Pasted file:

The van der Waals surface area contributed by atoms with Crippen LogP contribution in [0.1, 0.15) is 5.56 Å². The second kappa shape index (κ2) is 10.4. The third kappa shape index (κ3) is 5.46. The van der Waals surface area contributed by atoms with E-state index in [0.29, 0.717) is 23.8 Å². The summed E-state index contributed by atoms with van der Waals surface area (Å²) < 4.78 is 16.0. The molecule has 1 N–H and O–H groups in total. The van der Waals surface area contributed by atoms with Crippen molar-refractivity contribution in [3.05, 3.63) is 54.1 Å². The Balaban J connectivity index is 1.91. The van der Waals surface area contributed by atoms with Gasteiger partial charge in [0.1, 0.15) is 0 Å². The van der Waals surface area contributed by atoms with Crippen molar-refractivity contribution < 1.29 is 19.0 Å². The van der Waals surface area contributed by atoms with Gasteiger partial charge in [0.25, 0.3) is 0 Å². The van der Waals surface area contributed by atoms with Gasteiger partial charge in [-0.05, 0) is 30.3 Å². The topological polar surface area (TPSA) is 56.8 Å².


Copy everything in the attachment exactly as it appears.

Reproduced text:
The van der Waals surface area contributed by atoms with Crippen LogP contribution in [0.1, 0.15) is 5.56 Å². The second kappa shape index (κ2) is 10.4. The third kappa shape index (κ3) is 5.46. The van der Waals surface area contributed by atoms with E-state index in [0.29, 0.717) is 23.8 Å². The summed E-state index contributed by atoms with van der Waals surface area (Å²) < 4.78 is 16.0. The molecule has 1 N–H and O–H groups in total. The van der Waals surface area contributed by atoms with Crippen molar-refractivity contribution in [3.05, 3.63) is 54.1 Å². The Balaban J connectivity index is 1.91. The van der Waals surface area contributed by atoms with Gasteiger partial charge in [0.1, 0.15) is 0 Å². The van der Waals surface area contributed by atoms with Crippen molar-refractivity contribution < 1.29 is 19.0 Å². The van der Waals surface area contributed by atoms with Gasteiger partial charge in [0.25, 0.3) is 0 Å². The van der Waals surface area contributed by atoms with Gasteiger partial charge in [-0.05, 0) is 30.3 Å². The topological polar surface area (TPSA) is 56.8 Å².